Whether creating or updating a website, law firms in NC have many decisions to make regarding design, function, and purpose. In addition, law firm websites must comply with the provisions of the North Carolina Rules of Professional Conduct that address legal advertising (Rules 7.1 through 7.5), as well as review NC Ethics Opinions regarding Advertising/Solicitation, Internet, Mailings, and Trade Names. Following is a non-comprehensive overview of rules and opinions that apply to NC law firm websites. If your firm provides legal services in multiple jurisdictions be aware that the rules and opinions from other states will also need to be applied.
NC State Bar Review on Request
There is no requirement that the NC State Bar review a website before it is launched. As with all lawyer advertising, ethics counsel will review websites upon request. However, ethics counsel will not review the entire contents of a website. Ethics counsel will respond to specific questions involving language or images to be included on a website. Lawyers should review the rules on advertising and limit inquiries to questionable language or images.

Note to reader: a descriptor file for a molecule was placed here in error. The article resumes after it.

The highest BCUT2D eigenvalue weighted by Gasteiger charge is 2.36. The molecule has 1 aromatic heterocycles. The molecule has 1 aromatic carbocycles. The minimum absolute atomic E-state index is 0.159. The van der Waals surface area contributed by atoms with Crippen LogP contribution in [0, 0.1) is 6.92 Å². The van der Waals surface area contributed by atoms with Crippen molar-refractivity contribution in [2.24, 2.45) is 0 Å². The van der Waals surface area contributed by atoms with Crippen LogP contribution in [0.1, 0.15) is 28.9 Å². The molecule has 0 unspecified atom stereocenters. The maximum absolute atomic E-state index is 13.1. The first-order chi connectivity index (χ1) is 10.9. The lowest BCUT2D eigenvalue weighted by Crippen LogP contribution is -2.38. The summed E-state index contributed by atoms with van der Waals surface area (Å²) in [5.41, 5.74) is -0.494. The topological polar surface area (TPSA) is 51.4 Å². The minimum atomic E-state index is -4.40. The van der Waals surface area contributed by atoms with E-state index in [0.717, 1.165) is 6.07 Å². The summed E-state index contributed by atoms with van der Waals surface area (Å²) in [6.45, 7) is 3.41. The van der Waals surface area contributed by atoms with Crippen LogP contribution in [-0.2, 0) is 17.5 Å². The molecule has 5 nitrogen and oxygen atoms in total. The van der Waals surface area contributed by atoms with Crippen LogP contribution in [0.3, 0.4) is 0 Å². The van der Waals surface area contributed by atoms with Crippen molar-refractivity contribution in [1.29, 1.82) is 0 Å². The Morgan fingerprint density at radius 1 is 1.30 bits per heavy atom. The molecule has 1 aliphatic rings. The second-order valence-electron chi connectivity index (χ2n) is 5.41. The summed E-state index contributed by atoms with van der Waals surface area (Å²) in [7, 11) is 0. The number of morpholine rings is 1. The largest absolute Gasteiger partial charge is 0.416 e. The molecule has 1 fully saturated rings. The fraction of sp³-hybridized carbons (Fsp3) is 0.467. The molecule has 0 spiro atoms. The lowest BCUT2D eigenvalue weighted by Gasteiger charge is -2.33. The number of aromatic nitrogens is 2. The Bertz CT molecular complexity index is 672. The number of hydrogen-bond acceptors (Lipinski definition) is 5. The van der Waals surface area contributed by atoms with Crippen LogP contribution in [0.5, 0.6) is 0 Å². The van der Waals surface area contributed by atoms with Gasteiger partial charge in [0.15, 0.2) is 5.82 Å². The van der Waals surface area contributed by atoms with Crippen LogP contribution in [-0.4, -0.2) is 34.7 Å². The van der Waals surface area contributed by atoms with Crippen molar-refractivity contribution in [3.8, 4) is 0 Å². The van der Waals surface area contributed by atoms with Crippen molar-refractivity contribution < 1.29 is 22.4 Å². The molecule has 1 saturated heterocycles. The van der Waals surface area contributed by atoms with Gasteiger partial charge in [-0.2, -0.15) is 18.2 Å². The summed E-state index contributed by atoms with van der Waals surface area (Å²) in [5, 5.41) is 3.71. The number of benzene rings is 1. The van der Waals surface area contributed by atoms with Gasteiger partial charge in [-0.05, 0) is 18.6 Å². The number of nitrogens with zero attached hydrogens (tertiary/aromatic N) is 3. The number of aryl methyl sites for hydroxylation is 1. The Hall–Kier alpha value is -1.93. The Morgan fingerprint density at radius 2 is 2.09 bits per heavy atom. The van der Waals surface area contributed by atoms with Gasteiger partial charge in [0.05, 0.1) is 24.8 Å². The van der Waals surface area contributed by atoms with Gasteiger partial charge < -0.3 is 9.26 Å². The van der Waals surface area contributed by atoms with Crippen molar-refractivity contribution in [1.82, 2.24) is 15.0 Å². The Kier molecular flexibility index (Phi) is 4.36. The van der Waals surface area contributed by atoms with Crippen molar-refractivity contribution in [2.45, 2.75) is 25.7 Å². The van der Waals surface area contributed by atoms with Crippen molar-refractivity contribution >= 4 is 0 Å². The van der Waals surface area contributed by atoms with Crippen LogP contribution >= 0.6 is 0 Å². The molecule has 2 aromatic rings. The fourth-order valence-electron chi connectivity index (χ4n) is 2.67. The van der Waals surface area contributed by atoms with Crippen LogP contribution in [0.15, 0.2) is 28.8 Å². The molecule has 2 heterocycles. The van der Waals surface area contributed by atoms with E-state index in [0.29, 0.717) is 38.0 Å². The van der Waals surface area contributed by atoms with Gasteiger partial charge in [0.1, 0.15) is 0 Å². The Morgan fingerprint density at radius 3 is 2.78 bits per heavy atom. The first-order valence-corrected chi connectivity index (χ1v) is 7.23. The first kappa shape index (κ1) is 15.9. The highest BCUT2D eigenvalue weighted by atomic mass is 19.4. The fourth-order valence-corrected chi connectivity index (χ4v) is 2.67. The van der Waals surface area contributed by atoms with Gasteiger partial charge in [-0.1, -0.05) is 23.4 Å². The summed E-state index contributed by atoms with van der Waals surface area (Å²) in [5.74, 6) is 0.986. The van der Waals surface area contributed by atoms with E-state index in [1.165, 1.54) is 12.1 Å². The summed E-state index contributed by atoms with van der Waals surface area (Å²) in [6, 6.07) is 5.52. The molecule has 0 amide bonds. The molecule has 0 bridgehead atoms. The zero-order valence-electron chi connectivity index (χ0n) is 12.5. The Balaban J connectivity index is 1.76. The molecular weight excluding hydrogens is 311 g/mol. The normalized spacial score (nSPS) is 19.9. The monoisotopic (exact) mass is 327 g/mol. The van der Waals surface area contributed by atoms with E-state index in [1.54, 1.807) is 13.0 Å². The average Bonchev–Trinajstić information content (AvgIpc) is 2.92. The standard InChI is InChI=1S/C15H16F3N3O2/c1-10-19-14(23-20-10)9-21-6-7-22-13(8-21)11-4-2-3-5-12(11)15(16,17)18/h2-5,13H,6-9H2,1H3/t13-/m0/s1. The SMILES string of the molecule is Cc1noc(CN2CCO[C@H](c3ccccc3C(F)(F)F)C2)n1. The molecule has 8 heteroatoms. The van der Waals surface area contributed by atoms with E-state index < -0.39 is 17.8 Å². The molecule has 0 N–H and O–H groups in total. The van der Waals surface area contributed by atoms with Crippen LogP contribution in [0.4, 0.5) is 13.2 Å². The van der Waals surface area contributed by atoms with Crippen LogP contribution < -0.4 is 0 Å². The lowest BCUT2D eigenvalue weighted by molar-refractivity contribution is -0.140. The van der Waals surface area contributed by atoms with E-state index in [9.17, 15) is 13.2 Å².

Most firms are either putting the disclaimer(s) in the footer or as a separate page. If a disclaimer is contextual in nature it should be close to the text on the same page. For instance, a disclaimer regarding contacting a firm electronically should be on the page with the contact form or email address, even if it is also in the footer or a separate disclaimer page. The rules specifically reference a contextually visible disclaimer required for certain testimonials on a law firm website.